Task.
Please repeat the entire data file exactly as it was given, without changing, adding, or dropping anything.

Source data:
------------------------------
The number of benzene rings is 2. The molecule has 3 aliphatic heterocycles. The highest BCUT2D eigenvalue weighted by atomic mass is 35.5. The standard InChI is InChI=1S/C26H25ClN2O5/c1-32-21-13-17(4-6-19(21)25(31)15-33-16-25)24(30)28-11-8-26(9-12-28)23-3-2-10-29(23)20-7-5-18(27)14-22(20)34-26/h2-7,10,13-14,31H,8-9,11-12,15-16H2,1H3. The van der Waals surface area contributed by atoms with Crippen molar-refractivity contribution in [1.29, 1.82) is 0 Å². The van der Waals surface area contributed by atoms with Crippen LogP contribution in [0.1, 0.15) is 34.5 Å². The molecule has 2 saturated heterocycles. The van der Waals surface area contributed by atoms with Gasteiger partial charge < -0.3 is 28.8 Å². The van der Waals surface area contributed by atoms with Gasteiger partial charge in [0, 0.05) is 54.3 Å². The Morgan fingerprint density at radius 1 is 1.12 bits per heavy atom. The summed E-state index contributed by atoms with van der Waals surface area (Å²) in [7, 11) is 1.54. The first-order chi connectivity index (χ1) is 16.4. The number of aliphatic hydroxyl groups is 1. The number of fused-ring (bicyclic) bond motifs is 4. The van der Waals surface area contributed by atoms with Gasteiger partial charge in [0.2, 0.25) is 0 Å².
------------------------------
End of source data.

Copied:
The number of benzene rings is 2. The molecule has 3 aliphatic heterocycles. The highest BCUT2D eigenvalue weighted by atomic mass is 35.5. The standard InChI is InChI=1S/C26H25ClN2O5/c1-32-21-13-17(4-6-19(21)25(31)15-33-16-25)24(30)28-11-8-26(9-12-28)23-3-2-10-29(23)20-7-5-18(27)14-22(20)34-26/h2-7,10,13-14,31H,8-9,11-12,15-16H2,1H3. The van der Waals surface area contributed by atoms with Crippen molar-refractivity contribution in [1.29, 1.82) is 0 Å². The van der Waals surface area contributed by atoms with Crippen LogP contribution in [0.1, 0.15) is 34.5 Å². The molecule has 2 saturated heterocycles. The van der Waals surface area contributed by atoms with Gasteiger partial charge < -0.3 is 28.8 Å². The van der Waals surface area contributed by atoms with Gasteiger partial charge in [0, 0.05) is 54.3 Å². The Morgan fingerprint density at radius 1 is 1.12 bits per heavy atom. The summed E-state index contributed by atoms with van der Waals surface area (Å²) in [7, 11) is 1.54. The first-order chi connectivity index (χ1) is 16.4. The number of aliphatic hydroxyl groups is 1. The number of fused-ring (bicyclic) bond motifs is 4. The van der Waals surface area contributed by atoms with Gasteiger partial charge in [0.2, 0.25) is 0 Å².